How to be media savvy? Sample ideas you disagree with, and be duly skeptical of celebrity journalists.
When PR strategist Matthew Hiltzik visited our video studio, he framed the world as a marketplace of ideas, and the US as a fortunate country whose citizens have a multitude of voices and perspectives—both traditional and revolutionary—to learn from. So are we exercising that luxury, or are we staying loyal to one or two key news sources that comfortably align with our worldview, even our self-identity. What is the cost of that? We may be limiting our own education and cementing arguments instead of working toward resolutions. Hiltzik suggests that there are opportunities and benefits to listening to a wide variety of news sources, even ones that present ideas you may not be accustomed to, and that doing so could help bridge the divides in modern America: "The more understanding you have of your neighbor the more you have the ability to find common interests," he says. If the world is a marketplace of ideas, buy into them carefully, Hiltzik says, but sample them broadly and skeptically, especially in an era of celebrity journalism and see-sawing journalistic standards.
Number of terrorist acts perpetrated in the U.S. by nationals of any of the seven countries? Zero.
The so-called Muslim Travel Ban is President Trump's most controversial measure yet.
The suspension of entry into the U.S. covers citizens of seven majority-Muslim countries, mainly in the Middle East. Comments by Trump indicating that he would exempt members of Christian minorities in those countries have fueled accusations that the measure specifically targets Muslims.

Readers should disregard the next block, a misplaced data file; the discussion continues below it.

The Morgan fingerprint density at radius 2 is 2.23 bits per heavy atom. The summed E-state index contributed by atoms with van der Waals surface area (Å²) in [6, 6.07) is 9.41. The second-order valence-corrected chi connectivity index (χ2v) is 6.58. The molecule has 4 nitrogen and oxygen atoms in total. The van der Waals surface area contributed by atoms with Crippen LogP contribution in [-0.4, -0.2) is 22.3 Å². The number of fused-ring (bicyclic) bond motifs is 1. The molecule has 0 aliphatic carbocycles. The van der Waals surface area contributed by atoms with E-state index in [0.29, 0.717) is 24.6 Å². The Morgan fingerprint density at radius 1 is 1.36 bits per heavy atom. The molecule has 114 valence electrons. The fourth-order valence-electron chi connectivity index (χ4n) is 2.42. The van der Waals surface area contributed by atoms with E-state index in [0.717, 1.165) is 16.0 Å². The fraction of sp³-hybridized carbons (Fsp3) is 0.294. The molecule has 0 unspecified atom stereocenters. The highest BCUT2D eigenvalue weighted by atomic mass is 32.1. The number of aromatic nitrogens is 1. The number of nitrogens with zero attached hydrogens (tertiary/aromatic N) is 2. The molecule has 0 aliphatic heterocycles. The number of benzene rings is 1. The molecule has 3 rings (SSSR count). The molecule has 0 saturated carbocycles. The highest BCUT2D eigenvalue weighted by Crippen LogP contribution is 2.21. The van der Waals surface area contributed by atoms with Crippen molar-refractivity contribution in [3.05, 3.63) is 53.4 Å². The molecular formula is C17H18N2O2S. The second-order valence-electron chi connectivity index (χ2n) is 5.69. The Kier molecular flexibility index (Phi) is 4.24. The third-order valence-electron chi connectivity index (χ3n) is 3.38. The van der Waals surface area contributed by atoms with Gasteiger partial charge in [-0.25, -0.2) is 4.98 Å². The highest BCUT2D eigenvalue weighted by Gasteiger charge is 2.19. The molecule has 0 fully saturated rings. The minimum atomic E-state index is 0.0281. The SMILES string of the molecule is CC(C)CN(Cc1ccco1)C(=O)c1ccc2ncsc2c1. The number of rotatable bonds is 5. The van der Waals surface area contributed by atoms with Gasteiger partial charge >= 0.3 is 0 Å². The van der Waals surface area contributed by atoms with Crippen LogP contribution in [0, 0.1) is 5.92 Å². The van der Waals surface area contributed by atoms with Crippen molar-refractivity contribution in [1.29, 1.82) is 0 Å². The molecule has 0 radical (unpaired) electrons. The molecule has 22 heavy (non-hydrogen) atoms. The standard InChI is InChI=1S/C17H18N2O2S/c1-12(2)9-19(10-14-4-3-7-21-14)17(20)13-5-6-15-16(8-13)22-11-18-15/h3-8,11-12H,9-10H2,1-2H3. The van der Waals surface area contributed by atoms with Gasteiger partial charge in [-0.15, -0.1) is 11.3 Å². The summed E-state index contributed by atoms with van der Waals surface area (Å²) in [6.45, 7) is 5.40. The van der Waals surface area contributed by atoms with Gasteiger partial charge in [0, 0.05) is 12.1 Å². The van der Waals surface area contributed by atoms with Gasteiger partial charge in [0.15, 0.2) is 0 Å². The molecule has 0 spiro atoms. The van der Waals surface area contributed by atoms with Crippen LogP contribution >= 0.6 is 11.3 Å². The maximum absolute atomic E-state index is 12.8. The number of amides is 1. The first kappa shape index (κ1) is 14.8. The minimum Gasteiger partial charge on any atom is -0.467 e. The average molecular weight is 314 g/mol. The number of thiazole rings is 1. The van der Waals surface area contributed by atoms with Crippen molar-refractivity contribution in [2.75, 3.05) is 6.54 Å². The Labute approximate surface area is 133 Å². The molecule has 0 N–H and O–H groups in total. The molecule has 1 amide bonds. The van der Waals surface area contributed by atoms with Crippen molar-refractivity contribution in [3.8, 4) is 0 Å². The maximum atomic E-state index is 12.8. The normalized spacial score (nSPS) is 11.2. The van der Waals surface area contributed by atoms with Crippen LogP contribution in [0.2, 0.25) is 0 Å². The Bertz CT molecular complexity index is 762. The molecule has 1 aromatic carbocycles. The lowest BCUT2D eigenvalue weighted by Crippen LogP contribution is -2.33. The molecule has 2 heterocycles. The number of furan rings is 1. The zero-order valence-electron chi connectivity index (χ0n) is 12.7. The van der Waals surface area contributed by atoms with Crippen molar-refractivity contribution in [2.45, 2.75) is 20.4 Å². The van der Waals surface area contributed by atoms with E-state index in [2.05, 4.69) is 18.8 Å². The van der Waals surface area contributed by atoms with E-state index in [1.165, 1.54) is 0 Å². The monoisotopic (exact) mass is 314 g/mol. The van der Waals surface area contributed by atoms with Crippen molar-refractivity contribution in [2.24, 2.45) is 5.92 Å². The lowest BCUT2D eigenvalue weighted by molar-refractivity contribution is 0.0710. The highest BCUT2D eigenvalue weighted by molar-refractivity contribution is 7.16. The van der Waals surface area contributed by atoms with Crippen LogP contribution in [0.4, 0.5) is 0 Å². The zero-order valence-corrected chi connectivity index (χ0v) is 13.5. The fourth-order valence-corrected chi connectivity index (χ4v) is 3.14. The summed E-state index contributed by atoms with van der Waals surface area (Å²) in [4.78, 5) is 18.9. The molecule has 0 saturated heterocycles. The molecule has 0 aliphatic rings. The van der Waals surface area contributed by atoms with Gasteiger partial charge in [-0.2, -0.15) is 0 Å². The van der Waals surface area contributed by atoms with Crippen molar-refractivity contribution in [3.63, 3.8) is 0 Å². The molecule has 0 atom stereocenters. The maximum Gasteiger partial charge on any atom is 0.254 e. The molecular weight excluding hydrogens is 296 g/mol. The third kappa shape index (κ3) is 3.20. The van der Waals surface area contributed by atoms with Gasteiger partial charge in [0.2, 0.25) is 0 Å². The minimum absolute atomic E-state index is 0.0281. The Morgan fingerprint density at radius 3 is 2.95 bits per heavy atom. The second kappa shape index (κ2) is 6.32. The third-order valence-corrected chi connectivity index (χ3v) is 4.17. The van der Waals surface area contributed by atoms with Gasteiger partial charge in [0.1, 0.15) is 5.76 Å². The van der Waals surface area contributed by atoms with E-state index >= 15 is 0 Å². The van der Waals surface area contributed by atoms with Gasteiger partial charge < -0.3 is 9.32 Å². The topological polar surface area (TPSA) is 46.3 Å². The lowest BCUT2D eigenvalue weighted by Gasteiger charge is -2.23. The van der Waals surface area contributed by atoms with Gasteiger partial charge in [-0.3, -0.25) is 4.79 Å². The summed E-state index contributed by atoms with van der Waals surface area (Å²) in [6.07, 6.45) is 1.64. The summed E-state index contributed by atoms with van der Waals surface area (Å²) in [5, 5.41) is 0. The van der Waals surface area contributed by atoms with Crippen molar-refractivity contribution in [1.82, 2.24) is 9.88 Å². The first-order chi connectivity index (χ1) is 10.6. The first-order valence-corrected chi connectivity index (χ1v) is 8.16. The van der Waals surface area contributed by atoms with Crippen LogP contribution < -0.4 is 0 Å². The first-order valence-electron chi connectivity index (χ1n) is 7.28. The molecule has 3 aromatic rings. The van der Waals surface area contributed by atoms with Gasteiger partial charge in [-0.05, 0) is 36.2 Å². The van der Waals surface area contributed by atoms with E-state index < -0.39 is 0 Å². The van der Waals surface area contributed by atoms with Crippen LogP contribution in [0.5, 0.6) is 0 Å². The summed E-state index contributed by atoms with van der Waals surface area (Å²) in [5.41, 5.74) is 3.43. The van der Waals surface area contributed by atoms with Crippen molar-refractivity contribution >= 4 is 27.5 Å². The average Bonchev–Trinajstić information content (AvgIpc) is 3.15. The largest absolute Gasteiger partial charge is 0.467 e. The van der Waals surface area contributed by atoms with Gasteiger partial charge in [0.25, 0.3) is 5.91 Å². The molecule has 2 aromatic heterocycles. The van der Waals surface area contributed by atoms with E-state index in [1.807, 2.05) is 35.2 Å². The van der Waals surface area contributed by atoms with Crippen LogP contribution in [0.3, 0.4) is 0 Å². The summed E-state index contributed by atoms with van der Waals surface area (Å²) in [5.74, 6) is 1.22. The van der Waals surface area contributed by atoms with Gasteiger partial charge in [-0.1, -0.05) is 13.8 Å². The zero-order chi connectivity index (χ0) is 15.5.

However, the travel ban does not include a few other important Middle-Eastern countries, also with a Muslim majority. To assume, as some have done, that the latter countries were exempted because the Trump Organization has vested business interests there would be to ignore former vice president Joe Biden's parting advice: “Question a man’s judgment, not his motives”.
The ostensible motive of Trump's executive order is "Protecting the Nation from Foreign Terrorist Entry". However, as pointed out by CNN's Fareed Zakaria on his show GPS, the total tally of Americans killed on U.S. soil by nationals of any of the seven countries is... zero. Or, as he quoted the list in full: "Iraq – zero, Iran – zero, Syria – zero, Yemen – zero, Libya – zero, Somalia – zero, Sudan – zero".